Kirsten Dunst
Kirsten Dunst

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Full Name: Kirsten Caroline Dunst

Date of Birth: April 30, 1982

Place of Birth: Point Pleasant, New Jersey, USA

Occupation: Actress

Height: 5' 7"

Best Known For: Interview with the Vampire and playing Mary Jane in the Spider-Man trilogy

Kirsten Dunst Biography

Kirsten Caroline Dunst was born on April 30, 1982 in Point Pleasant, New Jersey, USA to Klaus Dunst, a German medical-services exec. who's now stationed in New Jersey while the rest of his family lives on the West Coast. Klaus separated from Kirsten's mother Inez Dunst, a former art-gallery owner. She also has a brother named Christian, who was born in 1986. Kirsten started out in showbiz at the age of three, where she began filming television commercials (a grand total of more than 70). She made her feature film debut in a segment of Woody Allen's 1989 film New York Stories (1989). Shortly after in the same year her family moved to Los Angeles, where her film career took off.

In 1994, she made her breakthrough performance in Interview with the Vampire: The Vampire Chronicles (1994) alongside Brad Pitt and Tom Cruise. Her performance earned her a Golden Globe nomination, the MTV Award for Best Breakthrough Performance and the Saturn award for Best Young Actress. In 1995, she was named one of People Magazine's 50 Most Beautiful People. Over the next few years she made a string of hit movies including Little Women (1994), Jumanji (1995) and Small Soldiers (1998).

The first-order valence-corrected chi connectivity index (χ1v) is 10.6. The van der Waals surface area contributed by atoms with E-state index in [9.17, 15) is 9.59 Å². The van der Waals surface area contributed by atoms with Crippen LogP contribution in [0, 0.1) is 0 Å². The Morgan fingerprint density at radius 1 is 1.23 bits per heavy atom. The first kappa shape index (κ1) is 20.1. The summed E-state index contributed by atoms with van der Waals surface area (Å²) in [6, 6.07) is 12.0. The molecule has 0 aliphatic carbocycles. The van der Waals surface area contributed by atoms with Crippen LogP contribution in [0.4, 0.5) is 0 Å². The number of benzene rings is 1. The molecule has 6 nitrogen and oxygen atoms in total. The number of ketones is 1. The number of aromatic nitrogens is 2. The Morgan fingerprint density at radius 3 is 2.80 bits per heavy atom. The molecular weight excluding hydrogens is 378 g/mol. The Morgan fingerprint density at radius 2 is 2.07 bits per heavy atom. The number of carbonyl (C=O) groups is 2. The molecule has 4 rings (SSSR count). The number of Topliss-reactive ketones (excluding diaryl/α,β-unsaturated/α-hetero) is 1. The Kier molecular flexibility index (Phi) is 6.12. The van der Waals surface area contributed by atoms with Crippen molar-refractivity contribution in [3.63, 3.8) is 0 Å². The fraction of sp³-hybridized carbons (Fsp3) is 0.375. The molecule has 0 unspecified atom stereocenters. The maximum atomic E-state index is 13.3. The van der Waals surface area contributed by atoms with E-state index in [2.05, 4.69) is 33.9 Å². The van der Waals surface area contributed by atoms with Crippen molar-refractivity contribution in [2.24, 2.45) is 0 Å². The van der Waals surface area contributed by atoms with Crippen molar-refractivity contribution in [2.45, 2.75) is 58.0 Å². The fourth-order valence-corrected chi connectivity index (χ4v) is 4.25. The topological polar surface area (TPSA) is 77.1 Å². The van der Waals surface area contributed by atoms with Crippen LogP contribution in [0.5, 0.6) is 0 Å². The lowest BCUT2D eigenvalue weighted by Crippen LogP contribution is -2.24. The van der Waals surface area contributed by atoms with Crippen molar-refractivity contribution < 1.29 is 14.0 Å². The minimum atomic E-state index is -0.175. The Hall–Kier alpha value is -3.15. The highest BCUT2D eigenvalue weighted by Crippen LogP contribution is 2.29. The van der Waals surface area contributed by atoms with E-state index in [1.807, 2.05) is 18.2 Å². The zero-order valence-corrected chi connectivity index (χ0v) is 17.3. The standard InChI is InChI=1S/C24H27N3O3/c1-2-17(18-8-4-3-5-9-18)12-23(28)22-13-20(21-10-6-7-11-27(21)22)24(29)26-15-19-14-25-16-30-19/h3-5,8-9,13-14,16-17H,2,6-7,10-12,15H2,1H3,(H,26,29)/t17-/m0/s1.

Poised to make the transition to adult roles, she alternated TV appearances with her high profile films. During the 1996-97 season, Dunst had the recurring role of a tough-talking runaway who crosses paths with Dr. Doug Ross (George Clooney) in the hit NBC drama ER. After providing the speaking voice of the young version of the title character in Fox's animated Anastasia, she earned notice as a teenager hired to play an Albanian refugee in a mock war in the political satire Wag the Dog (both 1997). Dunst was Fifteen and Pregnant in the based-on-fact Lifetime drama before returning to the big screen in the highly touted Small Soldiers and alongside other rising female stars (e.g., Heather Matarazzo, Monica Keena) in the ensemble of Strike/The Hairy Bird (both 1998).

Dunst began to emerge from the back of Hollywood starlets to become a recognizable actress and box office draw, beginning with her adroit comedic turns in the beauty pageant comedy Drop Dead Gorgeous (1999) and the off-the-wall teen girls-meet- Richard Nixon riot Dick (1999) in which she and Michelle Williams were perfectly cast as clueless teenager of the Watergate era. As she matured, Dunst also became something of a sex symbol for the younger set with roles in teen romantic comedies. She played the plucky captain of an ambitious cheerleading squad in the surprisingly infectious Bring It On (2000), in which she displayed her ability to carry a film on her perky, girl-next-door charm, and she also scored in the less brilliant teen romance Get Over It (2001). Dunst proved she also had formidable dramatic chops when she appeared as Lux, the eldest and most rebellious of the doomed Lisbon sisters, in Sofia Coppola's acclaimed directorial debut The Virgin Suicides (1999) and was particularly riveting in 2001's crazy/beautiful as the emotionally troubled daughter of a wealthy congressman who threatens to derail the rise of her less-privileged Latin boyfriend (Jay Hernandez).